COLORADO SPRINGS — The police department is warning the community about a fentanyl distribution throughout El Paso County.
Fentanyl, a synthetic opiate painkiller, is being mixed with heroin, methamphetamine, and cocaine to increase its potency and drive profits, according to police.
Fentanyl can come in several forms including powder, blotter paper, patch, tablets, sprays, and liquid. It is also appearing in the form of counterfeit, or look-a-like, tablets sold as prescription painkillers such as hydrocodone, oxycodone, Percocet, as well as the anti-anxiety drug Xanax.
The El Paso County Coroner’s Office has documented over the years that the amount of deaths related directly to Fentanyl is going up.
2019: 17 deaths (at least 3 of which are recent cases since October and appear to be counterfeit Percocet tablets)
2018: 9 deaths
2017: 5 deaths
In 2019, CSPD Metro Vice, Narcotics, and Intelligence Division seized approximately 35 grams of Fentanyl in various forms. They seized 3,766 dosage units of Fentanyl— most of which was in the form of counterfeit oxycodone, Percocet prescription tablets and counterfeit Xanax bars.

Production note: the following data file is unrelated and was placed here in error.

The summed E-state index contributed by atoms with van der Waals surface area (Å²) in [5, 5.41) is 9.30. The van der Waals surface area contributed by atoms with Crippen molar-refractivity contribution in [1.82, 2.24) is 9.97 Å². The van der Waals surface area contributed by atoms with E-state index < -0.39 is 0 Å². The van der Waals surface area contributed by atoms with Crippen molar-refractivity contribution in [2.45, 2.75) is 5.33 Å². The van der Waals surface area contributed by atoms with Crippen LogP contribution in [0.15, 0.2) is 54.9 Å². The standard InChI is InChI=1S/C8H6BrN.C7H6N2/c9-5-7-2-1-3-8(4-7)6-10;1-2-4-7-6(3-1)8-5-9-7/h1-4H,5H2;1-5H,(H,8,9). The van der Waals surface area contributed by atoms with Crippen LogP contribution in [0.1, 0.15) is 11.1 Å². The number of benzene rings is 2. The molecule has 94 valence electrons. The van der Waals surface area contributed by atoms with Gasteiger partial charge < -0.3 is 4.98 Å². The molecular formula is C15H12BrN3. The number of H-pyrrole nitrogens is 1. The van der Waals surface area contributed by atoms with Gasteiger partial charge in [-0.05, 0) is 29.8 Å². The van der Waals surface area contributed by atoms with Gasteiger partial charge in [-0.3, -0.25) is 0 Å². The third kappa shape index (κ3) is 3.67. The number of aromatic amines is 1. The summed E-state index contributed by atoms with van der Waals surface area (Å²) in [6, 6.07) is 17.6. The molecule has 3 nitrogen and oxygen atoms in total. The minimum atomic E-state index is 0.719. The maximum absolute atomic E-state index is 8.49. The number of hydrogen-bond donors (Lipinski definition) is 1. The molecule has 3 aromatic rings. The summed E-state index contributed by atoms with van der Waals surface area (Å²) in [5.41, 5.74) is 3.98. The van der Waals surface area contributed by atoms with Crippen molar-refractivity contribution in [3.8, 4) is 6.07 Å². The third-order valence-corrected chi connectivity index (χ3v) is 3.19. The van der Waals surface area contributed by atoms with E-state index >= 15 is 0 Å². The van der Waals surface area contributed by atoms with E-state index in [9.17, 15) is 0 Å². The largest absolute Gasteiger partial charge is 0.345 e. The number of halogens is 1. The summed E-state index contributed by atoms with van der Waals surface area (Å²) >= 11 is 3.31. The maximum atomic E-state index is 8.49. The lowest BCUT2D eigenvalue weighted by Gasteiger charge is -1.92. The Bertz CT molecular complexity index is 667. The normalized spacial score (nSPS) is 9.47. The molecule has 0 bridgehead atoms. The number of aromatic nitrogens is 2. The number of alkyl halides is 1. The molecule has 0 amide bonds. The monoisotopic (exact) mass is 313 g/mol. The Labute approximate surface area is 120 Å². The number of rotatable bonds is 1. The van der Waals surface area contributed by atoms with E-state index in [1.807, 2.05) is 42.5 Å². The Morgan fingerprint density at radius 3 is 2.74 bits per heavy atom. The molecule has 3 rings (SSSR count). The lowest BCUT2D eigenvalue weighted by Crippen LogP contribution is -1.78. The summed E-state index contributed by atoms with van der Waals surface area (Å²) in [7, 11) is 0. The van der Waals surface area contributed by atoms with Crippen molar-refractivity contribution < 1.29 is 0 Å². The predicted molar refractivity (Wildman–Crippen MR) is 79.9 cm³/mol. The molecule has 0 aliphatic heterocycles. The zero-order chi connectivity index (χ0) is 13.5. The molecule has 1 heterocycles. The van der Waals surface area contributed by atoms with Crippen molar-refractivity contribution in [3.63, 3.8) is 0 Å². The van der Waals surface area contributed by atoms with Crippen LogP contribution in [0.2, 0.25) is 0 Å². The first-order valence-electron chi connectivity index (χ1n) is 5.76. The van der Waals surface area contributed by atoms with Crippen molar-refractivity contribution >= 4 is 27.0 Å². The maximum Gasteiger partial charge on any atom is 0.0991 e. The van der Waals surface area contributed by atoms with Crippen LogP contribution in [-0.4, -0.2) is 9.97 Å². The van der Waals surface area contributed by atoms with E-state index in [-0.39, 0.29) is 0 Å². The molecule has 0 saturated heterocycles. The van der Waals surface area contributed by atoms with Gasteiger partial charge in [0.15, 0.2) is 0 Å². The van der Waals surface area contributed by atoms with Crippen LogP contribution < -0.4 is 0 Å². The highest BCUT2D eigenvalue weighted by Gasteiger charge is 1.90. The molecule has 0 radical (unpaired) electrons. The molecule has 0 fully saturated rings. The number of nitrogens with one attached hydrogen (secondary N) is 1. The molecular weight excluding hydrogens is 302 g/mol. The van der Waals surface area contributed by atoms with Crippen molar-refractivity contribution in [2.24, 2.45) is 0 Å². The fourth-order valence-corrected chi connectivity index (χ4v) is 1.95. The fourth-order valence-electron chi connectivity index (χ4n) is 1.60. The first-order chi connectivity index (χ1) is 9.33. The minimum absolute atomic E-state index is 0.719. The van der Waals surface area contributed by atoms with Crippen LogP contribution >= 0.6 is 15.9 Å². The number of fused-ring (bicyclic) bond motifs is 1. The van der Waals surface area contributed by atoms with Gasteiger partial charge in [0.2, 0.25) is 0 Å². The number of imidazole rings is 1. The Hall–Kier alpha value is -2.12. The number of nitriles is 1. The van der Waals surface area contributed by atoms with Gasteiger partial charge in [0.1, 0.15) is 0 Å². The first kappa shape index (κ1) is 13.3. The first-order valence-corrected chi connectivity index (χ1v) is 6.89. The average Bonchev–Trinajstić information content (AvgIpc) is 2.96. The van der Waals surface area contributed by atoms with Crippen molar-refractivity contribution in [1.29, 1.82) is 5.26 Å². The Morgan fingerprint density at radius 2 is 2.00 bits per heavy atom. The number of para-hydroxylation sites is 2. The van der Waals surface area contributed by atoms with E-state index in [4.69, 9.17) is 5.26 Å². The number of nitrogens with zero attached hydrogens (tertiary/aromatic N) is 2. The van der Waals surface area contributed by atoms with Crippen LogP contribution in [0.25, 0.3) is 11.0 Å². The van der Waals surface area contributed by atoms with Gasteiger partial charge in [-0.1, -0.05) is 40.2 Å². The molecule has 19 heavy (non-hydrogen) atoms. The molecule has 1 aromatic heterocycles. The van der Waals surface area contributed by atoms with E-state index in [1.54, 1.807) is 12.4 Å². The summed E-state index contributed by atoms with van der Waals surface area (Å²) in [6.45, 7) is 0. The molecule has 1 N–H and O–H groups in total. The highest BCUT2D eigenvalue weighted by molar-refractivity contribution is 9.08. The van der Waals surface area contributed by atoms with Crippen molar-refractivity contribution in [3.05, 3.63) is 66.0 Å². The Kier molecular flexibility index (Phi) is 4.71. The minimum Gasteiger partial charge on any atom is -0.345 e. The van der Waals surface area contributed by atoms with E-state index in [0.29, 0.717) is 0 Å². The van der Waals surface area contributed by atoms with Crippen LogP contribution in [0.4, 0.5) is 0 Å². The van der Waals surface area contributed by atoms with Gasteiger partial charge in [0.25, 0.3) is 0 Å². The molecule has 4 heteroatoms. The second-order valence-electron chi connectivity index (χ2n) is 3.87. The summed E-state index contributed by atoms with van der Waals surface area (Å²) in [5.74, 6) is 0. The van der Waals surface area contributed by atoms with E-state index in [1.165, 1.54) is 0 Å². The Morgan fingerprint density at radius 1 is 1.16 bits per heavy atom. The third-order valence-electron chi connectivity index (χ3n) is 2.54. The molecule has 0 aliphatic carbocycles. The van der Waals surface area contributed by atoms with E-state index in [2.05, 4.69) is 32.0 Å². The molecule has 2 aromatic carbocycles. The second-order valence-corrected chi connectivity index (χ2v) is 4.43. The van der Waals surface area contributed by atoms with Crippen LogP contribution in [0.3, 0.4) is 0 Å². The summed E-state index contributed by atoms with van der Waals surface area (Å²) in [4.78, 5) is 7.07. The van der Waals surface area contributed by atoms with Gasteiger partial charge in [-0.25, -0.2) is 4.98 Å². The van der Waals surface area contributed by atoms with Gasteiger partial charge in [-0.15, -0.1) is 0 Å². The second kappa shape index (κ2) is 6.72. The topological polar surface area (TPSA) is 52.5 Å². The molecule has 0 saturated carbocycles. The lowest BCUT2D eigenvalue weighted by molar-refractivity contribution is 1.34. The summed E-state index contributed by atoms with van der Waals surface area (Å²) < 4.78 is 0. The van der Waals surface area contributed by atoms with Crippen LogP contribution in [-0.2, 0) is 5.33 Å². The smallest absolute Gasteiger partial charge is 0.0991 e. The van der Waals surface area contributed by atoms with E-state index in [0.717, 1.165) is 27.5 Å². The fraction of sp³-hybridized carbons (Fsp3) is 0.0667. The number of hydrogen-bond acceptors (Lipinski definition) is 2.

Recent seizures of counterfeit tablets have occurred in El Paso County, wherein the tablets actually contained Fentanyl. According to police, these Fentanyl tablets are marked to mimic the authentic narcotic prescription medication and have led to multiple overdoses and deaths.
Officers say the danger lies in the fact that many dealers and buyers may not know exactly what they are selling or ingesting. The drug is produced clandestinely in Mexico, and also comes directly from China.
Police say many users underestimate the potency of fentanyl, as it is 40 to 50 times stronger than street-level heroin. Fentanyl can be lethal and is deadly even at very low doses. A lethal dose of Fentanyl is estimated to be about two milligrams, but can vary based on an individual’s body size, tolerance, amount of previous usage, and other factors.